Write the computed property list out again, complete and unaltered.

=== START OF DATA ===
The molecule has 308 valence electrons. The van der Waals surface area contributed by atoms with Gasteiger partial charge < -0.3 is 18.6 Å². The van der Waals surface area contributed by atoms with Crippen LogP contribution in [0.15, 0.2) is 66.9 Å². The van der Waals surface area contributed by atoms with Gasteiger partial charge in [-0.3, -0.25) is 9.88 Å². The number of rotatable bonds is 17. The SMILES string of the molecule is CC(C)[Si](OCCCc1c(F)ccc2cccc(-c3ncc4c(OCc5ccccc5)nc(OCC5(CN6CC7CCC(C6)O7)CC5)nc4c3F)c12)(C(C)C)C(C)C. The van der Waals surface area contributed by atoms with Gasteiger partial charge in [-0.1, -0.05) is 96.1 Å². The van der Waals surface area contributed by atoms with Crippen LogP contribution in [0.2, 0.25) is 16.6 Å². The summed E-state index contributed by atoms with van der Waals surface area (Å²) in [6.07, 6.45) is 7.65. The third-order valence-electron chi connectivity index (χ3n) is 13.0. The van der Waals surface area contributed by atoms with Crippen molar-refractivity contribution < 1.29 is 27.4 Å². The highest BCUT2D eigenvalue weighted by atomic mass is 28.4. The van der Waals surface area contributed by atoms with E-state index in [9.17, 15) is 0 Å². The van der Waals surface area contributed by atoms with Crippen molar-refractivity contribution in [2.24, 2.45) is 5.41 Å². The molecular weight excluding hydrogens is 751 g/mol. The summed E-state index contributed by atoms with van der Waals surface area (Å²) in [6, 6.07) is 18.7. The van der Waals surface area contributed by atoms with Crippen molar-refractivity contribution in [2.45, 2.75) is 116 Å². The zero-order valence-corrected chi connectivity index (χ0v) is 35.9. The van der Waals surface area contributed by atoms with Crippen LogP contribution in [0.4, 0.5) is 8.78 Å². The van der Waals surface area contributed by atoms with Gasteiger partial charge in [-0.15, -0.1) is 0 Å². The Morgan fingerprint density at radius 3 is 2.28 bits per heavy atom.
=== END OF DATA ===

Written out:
The molecule has 308 valence electrons. The van der Waals surface area contributed by atoms with Gasteiger partial charge < -0.3 is 18.6 Å². The van der Waals surface area contributed by atoms with Crippen LogP contribution in [0.15, 0.2) is 66.9 Å². The van der Waals surface area contributed by atoms with Gasteiger partial charge in [-0.3, -0.25) is 9.88 Å². The number of rotatable bonds is 17. The SMILES string of the molecule is CC(C)[Si](OCCCc1c(F)ccc2cccc(-c3ncc4c(OCc5ccccc5)nc(OCC5(CN6CC7CCC(C6)O7)CC5)nc4c3F)c12)(C(C)C)C(C)C. The van der Waals surface area contributed by atoms with Gasteiger partial charge in [-0.1, -0.05) is 96.1 Å². The van der Waals surface area contributed by atoms with Crippen LogP contribution in [0.2, 0.25) is 16.6 Å². The summed E-state index contributed by atoms with van der Waals surface area (Å²) in [6.07, 6.45) is 7.65. The third-order valence-electron chi connectivity index (χ3n) is 13.0. The van der Waals surface area contributed by atoms with Crippen molar-refractivity contribution < 1.29 is 27.4 Å². The highest BCUT2D eigenvalue weighted by atomic mass is 28.4. The van der Waals surface area contributed by atoms with E-state index in [9.17, 15) is 0 Å². The van der Waals surface area contributed by atoms with Crippen molar-refractivity contribution in [2.24, 2.45) is 5.41 Å². The molecular weight excluding hydrogens is 751 g/mol. The summed E-state index contributed by atoms with van der Waals surface area (Å²) in [6, 6.07) is 18.7. The van der Waals surface area contributed by atoms with Crippen molar-refractivity contribution in [2.45, 2.75) is 116 Å². The zero-order valence-corrected chi connectivity index (χ0v) is 35.9. The van der Waals surface area contributed by atoms with Crippen LogP contribution in [0.4, 0.5) is 8.78 Å². The van der Waals surface area contributed by atoms with Gasteiger partial charge in [-0.15, -0.1) is 0 Å². The Morgan fingerprint density at radius 3 is 2.28 bits per heavy atom.